David Coulthard, a man who’s seen some F1 success and some battling team-mates gives us an insight into the Red Bull Racing camp as they fly home from Abu Dhabi.
Anyone who says that Sebastian Vettel and Mark Webber do not respect each other, or that they are not on speaking terms, has not been privy to the scenes that I have witnessed over the past 36 hours. Like a couple of boxers who indulge in pre-match trash talk, produce an epic 12-round slugfest and then embrace afterwards, it has been fascinating to witness at first-hand their raw emotions since Sunday night.
Sebastian is on cloud nine; stunned. Since taking the chequered flag in Abu Dhabi to become F1’s youngest ever world champion, his life has changed beyond all recognition. He doesn’t even realise it yet. But in the midst of the madness has also been impressively sensitive to his team mate’s feelings.
Mark, who lost out on the final day, is on the canvas at the moment and Seb is fully aware that without him he would not be where he is. I know they spent a whole hour after the race in the drivers’ room on Sunday night talking it all over, which from Sebastian’s perspective is quite a thing when you have just won the world championship and everyone is outside getting pissed.
In fact – and it might sound strange for a team which made a name for itself as the wild child of the paddock on its arrival six years ago – there hasn’t really been a huge release of emotion yet. There was only time for a few drinks at the Yas Hotel on Sunday night before we were back at our hotels packing for the trip to Dubai airport.
I was lucky enough to be part of an intimate group – together with the drivers, team principal Christian Horner, chief technical officer Adrian Newey and Red Bull’s marketing and PR managers – who flew over to Red Bull’s headquarters near Salzburg together on Monday.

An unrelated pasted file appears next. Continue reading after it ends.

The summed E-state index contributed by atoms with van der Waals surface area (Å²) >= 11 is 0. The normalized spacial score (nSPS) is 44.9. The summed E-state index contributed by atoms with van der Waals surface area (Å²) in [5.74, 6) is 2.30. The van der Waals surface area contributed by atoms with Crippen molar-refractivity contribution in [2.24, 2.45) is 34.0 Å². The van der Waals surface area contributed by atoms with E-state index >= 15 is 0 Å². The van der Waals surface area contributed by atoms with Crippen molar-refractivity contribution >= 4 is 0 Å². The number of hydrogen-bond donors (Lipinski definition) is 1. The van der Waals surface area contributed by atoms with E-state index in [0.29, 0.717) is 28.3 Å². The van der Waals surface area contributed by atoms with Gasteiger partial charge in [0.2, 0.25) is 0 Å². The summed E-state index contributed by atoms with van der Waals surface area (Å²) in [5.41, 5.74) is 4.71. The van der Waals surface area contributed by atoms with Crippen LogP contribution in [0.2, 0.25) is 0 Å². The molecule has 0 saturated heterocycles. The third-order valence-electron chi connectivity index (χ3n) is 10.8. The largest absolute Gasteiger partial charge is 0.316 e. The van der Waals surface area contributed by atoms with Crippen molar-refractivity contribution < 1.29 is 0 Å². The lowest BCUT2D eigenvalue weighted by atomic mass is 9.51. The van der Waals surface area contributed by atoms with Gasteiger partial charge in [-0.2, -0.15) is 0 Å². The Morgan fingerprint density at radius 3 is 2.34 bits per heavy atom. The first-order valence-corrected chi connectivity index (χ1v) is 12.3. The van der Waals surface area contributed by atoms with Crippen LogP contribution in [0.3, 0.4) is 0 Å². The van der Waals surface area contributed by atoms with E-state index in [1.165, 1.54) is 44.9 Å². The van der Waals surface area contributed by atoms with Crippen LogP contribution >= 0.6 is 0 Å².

Rather than being raucous, the mood on the way over was one of enormous pride and satisfaction. Sebastian and Mark sat next to each other and dozed and talked. It felt really special to be a part of it. Make no mistake, Red Bull’s achievement is considerable. On a personal level, I feel enormously proud of what I have contributed to this team since moving from McLaren for the 2005 season; the whole place is unrecognisable from what is was back then.
In a sense, it is a vindication of what Max Mosley always said about F1 needing change to sustain itself. An opportunity was created and once again we have an independent team with a customer engine taking on the likes of Ferrari and McLaren and beating them.
Red Bull are now an established force; they are not a drinks company playing F1. Life is a people business and they have the right people in the right areas. I can foresee many more titles.
Which brings us back to the drivers. There has been some speculation over whether Mark will stay on next season but there is no doubt in my mind. Mark has pushed Sebastian hard two years running. He has come up short by the narrowest of margins. Who is to say he won’t come out on top next year?
A lot has been made of the fact that Mark said he felt the team do not support him emotionally in the same way they do Sebastian. Fine, I have said before I know where he is coming from in this regard. And there is no denying that Sebastian is the perfect fit for Red Bull. But the fact is Mark gets equal treatment and Red Bull will take even more encouragement from their success using that strategy this year.
There are 119 days before the next season kicks off and he will go away and reflect on what worked and what didn’t. He will come back stronger.
So will Sebastian. This boy has the lot but as I alluded before what I like most about him is his maturity, his sincerity and his openness.
Those virtues about to be tested to the max.
We just switched planes in Munich and saw a news bulletin in which German Chancellor Angela Merkel was knocked off top spot by his title triumph. Arriving in Salzburg we were met by a full-on Austrian Oompah band. On Monday it was dinner with the Red Bull factory workers, on Tuesday we flew to Milton Keynes to celebrate with the race team. The party is just getting started.
I have no doubt Sebastian will take it all in his stride. Like Jenson Button before him, he will be a great ambassador for the sport.
This article first appeared in The Daily Telegraph newspaper.